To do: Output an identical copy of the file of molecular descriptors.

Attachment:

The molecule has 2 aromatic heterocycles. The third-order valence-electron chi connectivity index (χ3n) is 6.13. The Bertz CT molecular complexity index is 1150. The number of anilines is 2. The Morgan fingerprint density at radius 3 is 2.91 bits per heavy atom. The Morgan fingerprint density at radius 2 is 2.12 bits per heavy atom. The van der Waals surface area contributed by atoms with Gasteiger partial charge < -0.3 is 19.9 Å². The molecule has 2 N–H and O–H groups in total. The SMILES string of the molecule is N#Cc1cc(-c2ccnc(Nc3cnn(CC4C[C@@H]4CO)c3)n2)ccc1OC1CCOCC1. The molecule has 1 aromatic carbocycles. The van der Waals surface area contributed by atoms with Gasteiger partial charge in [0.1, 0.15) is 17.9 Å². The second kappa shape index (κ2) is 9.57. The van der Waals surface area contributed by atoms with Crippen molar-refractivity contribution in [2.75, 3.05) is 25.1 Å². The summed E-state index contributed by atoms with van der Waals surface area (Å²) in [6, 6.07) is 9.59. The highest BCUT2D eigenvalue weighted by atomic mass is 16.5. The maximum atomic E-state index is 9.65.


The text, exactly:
The molecule has 2 aromatic heterocycles. The third-order valence-electron chi connectivity index (χ3n) is 6.13. The Bertz CT molecular complexity index is 1150. The number of anilines is 2. The Morgan fingerprint density at radius 3 is 2.91 bits per heavy atom. The Morgan fingerprint density at radius 2 is 2.12 bits per heavy atom. The van der Waals surface area contributed by atoms with Gasteiger partial charge < -0.3 is 19.9 Å². The molecule has 2 N–H and O–H groups in total. The SMILES string of the molecule is N#Cc1cc(-c2ccnc(Nc3cnn(CC4C[C@@H]4CO)c3)n2)ccc1OC1CCOCC1. The molecule has 1 aromatic carbocycles. The van der Waals surface area contributed by atoms with Gasteiger partial charge in [0.1, 0.15) is 17.9 Å². The second kappa shape index (κ2) is 9.57. The van der Waals surface area contributed by atoms with Crippen molar-refractivity contribution in [2.75, 3.05) is 25.1 Å². The summed E-state index contributed by atoms with van der Waals surface area (Å²) in [6, 6.07) is 9.59. The highest BCUT2D eigenvalue weighted by atomic mass is 16.5. The maximum atomic E-state index is 9.65.